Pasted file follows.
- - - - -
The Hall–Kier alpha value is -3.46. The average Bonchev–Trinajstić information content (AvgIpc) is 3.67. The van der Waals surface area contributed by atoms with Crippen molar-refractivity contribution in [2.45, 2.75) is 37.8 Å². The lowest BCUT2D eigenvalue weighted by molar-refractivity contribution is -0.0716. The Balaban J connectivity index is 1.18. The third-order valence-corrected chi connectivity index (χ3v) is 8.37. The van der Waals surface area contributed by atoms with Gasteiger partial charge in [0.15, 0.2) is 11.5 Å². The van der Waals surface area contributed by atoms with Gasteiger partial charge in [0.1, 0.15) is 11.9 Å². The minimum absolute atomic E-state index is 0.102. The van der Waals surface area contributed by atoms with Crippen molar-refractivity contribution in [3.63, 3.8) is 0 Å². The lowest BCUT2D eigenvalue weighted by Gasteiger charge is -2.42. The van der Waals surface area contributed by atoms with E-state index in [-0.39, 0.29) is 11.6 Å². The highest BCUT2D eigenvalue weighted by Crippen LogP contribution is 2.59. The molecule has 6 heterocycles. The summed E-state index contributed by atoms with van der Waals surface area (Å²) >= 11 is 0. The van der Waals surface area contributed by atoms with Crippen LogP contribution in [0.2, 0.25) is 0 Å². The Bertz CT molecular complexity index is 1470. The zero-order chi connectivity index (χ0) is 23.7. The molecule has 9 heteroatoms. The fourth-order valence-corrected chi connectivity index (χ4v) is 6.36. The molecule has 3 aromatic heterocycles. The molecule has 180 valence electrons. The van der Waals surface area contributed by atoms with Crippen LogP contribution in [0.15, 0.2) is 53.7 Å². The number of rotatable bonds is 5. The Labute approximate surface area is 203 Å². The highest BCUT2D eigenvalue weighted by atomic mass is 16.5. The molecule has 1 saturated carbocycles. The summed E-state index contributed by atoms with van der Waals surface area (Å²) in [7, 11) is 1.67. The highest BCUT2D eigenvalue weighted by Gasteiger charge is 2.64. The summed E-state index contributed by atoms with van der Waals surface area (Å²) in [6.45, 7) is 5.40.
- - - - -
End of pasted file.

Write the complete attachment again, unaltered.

The Hall–Kier alpha value is -3.46. The average Bonchev–Trinajstić information content (AvgIpc) is 3.67. The van der Waals surface area contributed by atoms with Crippen molar-refractivity contribution in [2.45, 2.75) is 37.8 Å². The lowest BCUT2D eigenvalue weighted by molar-refractivity contribution is -0.0716. The Balaban J connectivity index is 1.18. The third-order valence-corrected chi connectivity index (χ3v) is 8.37. The van der Waals surface area contributed by atoms with Gasteiger partial charge in [0.15, 0.2) is 11.5 Å². The van der Waals surface area contributed by atoms with Gasteiger partial charge in [0.1, 0.15) is 11.9 Å². The minimum absolute atomic E-state index is 0.102. The van der Waals surface area contributed by atoms with Crippen molar-refractivity contribution in [3.63, 3.8) is 0 Å². The lowest BCUT2D eigenvalue weighted by Gasteiger charge is -2.42. The van der Waals surface area contributed by atoms with E-state index in [-0.39, 0.29) is 11.6 Å². The highest BCUT2D eigenvalue weighted by Crippen LogP contribution is 2.59. The molecule has 6 heterocycles. The summed E-state index contributed by atoms with van der Waals surface area (Å²) >= 11 is 0. The van der Waals surface area contributed by atoms with Crippen LogP contribution in [0.2, 0.25) is 0 Å². The Bertz CT molecular complexity index is 1470. The zero-order chi connectivity index (χ0) is 23.7. The molecule has 9 heteroatoms. The fourth-order valence-corrected chi connectivity index (χ4v) is 6.36. The molecule has 3 aromatic heterocycles. The molecule has 180 valence electrons. The van der Waals surface area contributed by atoms with Crippen LogP contribution in [0.15, 0.2) is 53.7 Å². The number of rotatable bonds is 5. The Labute approximate surface area is 203 Å². The highest BCUT2D eigenvalue weighted by atomic mass is 16.5. The molecule has 1 saturated carbocycles. The summed E-state index contributed by atoms with van der Waals surface area (Å²) in [7, 11) is 1.67. The highest BCUT2D eigenvalue weighted by Gasteiger charge is 2.64. The summed E-state index contributed by atoms with van der Waals surface area (Å²) in [6.45, 7) is 5.40.